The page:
3. You have the right to feel a multitude of emotions. Confusion, disorientation, fear, guilt and relief are just a few of the emotions you might feel as part of your grief journey. Others may try to tell you that feeling angry, for example, is wrong. Don’t take these judgmental responses to heart. Instead, find listeners who will accept your feelings without condition.

4. You have the right to be tolerant of your physical and emotional limits. Your feelings of loss and sadness will probably leave you feeling fatigued. Respect what your body and mind are telling you. Get daily rest. Eat balanced meals. And don’t allow others to push you into doing things

5. You have the right to experience “grief bursts.” Sometimes, out of nowhere, a powerful surge of grief may overcome you. This can be frightening, but is normal and natural. Find someone who understands and will let you talk it out.

6. You have the right to make use of ritual. The funeral ritual does more than acknowledge the death of someone loved. It helps provide you with the support of caring people. More importantly, the funeral is a way for you to mourn. If others tell you the funeral or other healing rituals such as these are silly or unnecessary, don’t listen.

7. You have the right to embrace your spirituality. If faith is a part of your life, express it in ways that seem appropriate to you. Allow yourself to be around people who understand and support your religious beliefs. If you feel angry at God, find someone to talk with who won’t be critical of your feelings of hurt and abandonment.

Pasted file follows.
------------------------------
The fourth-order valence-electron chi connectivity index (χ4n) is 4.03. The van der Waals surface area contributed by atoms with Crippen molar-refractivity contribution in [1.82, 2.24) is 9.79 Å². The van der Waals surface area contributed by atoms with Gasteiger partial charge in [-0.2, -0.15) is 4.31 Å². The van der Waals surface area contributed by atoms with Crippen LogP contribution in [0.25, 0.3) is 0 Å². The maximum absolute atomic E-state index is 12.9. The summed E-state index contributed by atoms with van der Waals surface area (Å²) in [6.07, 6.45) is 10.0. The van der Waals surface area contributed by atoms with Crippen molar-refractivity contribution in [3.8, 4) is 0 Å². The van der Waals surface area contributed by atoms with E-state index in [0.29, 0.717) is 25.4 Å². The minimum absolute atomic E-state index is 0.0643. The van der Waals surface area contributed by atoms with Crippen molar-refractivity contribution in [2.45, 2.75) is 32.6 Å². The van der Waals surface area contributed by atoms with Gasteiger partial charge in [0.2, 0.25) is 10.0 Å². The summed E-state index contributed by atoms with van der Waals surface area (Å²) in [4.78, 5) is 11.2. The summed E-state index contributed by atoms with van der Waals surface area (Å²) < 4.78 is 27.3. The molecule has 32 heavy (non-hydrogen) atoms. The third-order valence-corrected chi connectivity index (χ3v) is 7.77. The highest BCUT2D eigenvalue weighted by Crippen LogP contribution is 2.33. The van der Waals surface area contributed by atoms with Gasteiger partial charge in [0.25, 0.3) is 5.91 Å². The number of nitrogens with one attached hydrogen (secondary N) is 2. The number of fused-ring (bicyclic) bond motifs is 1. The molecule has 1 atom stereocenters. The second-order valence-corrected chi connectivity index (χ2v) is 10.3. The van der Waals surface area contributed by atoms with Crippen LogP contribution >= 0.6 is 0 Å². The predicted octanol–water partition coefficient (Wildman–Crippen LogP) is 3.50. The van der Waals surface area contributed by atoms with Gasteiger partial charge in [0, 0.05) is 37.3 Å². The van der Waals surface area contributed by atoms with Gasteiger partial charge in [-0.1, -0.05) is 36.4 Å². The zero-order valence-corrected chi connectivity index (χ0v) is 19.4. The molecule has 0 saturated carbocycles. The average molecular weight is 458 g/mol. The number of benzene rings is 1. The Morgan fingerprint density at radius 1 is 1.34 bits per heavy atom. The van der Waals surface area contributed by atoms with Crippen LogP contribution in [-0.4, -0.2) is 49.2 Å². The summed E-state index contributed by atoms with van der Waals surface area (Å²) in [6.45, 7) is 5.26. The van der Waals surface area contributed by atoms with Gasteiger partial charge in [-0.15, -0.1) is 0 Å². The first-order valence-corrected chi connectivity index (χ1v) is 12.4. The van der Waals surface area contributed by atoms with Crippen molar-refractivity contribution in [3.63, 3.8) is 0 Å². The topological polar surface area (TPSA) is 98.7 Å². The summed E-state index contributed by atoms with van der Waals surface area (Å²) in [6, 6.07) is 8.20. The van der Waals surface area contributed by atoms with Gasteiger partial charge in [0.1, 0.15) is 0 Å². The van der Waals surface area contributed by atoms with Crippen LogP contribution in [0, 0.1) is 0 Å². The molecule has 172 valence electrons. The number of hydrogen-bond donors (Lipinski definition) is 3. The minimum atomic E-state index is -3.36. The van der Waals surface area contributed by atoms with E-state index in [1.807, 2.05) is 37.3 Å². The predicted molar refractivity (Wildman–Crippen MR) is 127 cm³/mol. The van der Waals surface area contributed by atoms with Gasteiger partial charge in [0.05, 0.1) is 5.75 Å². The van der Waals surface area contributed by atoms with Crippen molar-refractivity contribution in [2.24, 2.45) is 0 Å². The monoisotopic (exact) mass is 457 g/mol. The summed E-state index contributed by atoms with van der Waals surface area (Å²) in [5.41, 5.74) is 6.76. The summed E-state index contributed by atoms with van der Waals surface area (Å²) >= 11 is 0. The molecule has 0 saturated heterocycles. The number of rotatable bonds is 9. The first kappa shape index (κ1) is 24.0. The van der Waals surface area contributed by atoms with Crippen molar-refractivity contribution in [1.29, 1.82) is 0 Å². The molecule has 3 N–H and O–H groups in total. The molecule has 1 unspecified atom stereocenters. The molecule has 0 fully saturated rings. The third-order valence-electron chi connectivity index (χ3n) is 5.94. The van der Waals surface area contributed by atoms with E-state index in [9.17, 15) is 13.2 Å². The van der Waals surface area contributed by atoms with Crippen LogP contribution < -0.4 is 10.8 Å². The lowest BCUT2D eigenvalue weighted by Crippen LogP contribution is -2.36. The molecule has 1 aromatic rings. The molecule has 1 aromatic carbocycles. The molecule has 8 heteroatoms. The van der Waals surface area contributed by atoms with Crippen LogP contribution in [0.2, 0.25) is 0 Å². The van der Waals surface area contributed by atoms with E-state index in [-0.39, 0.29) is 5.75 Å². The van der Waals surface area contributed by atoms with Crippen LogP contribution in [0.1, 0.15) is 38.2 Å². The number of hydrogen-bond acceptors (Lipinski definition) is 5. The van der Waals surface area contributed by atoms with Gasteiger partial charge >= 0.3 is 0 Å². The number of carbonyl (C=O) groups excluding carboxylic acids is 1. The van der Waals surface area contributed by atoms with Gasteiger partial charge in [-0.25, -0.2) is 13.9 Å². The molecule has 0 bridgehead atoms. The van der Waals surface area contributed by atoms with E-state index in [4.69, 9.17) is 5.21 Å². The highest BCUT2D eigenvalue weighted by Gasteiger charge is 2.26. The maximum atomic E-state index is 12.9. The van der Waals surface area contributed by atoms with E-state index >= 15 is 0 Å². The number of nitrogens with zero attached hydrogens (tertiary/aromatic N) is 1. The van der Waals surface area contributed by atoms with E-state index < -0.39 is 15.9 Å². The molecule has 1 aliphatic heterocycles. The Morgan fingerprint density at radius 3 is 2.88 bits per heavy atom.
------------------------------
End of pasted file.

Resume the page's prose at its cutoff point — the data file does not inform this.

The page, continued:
8. You have the right to search for meaning. You may find yourself asking, “Why did he or she die? Why this way? Why now?” Some of your questions may have answers, but some may not. And watch out for the clichéd responses some people may give you. Comments like, “It was God’s will” or “Think of what you have to be thankful for” are not helpful and you do not have to accept them.

9. You have the right to right to treasure your memories. Memories are one of the best legacies that exist after the death of someone loved. You will always remember. Instead of ignoring your memories, find others with whom you can share them.

10. You have the right to move toward your grief and heal. Reconciling your grief will not happen quickly. Remember, grief is a process, not an event. Be patient and tolerant with yourself and avoid people who are impatient and intolerant with you. Neither you nor those around you must forget that the death of someone loved changes your life forever.

“Alan D. Wolfelt, Ph.D., C.T. is an internationally noted author, educator and grief counselor. He serves as Director of the Center for Loss and Life Transition and is on the faculty at the University of Colorado Medical School’s Department of Family Medicine. Dr. Alan Wolfelt is known around the world for his compassionate messages of hope and healing in grief. http://www.centerforloss.com”